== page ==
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  • The unions have said that they will remain demonstrating against the bill as it only applies to companies affected by the COVID-19 pandemic.

    The unions have said that they will remain demonstrating against the bill as it only applies to companies affected by the COVID-19 pandemic. | Photo: EFE/ Bienvenido Velasco

Published 31 July 2020
Opinion

Unions consider it a violation of the fundamental rights of workers as it goes against the current Labor Code.

Panama's National Assembly approved on Friday a bill to relax labor regulations amid the COVID-19 pandemic despite ongoing protests by several unions.

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Panama: Unions and Students Protest Against Labor Law Reform

On Thursday, workers demonstrated before the headquarters of the parliament and several parts of the country against bill 354. The bill reforms the current Labor Code and establishes measures such as the reduction of the working day and the amount of the extraordinary annual bonus known as the thirteenth month as well as the suspension of contracts until December.

The unions consider it a violation of the fundamental rights of workers as it opposes the current Labor Code, created in 1971.

"They have condemned the majority of the Panamanian people to hunger, misery, and neglect. This project does not solve the problems of workers who are on suspended contracts and without wages; neither does it solve hunger or subsidies, this is to steal from the poor and give to the rich," said the general secretary of the Single Union of Construction Workers and the Like (Suntracs), Saúl Méndez.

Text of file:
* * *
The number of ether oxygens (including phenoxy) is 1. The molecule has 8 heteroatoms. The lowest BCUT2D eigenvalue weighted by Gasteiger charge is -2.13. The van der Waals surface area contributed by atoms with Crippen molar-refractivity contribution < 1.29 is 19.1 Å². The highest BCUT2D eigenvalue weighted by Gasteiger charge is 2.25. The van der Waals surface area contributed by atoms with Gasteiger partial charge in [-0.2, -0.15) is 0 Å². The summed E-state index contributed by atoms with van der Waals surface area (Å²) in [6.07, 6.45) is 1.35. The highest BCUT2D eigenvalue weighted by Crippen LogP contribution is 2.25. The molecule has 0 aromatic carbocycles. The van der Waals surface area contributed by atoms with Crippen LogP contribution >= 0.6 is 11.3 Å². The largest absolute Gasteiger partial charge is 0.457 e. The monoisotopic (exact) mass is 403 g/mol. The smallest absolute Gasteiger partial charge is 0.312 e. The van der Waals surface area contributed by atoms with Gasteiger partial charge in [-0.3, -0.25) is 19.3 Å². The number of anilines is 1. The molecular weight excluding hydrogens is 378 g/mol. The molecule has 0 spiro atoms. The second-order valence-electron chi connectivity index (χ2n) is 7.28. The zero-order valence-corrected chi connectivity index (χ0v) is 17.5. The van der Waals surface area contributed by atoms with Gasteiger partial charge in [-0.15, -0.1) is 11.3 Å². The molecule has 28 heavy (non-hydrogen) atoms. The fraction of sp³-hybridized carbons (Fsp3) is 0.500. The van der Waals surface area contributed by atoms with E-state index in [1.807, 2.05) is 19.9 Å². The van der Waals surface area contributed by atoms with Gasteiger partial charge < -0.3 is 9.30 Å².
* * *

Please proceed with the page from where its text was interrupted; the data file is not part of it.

"Today, once again, the organized forces of the workers, such as @ conusi1 @ suntracs1 @frenadeso, among others, can be found on the premises of the @ asambleapa, where the third debate on Bill 354 which allows the suspension of contracts until December 2020."

On Friday, unions called for protests against the bill as it was passed after the third debate. However, the law project has yet to be signed into law by Panama's President, Laurentino Cortizo.

The unions have said that they will keep demonstrating against the bill as it only applies to companies affected by the COVID-19 pandemic. Hence, thousands of informal workers or people whose contracts were suspended are left unprotected.

On the other hand, the Ministry of Labor claims there are registered 241,000 active, yet suspended contracts as part of the Panama Solidarity Program," which allows such workers to receive a bonus or aid voucher of $100. 

However, since the beginnings of the pandemic, unions have denounced that this monthly bonus does not reach all workers affected by the COVID-19 pandemic.

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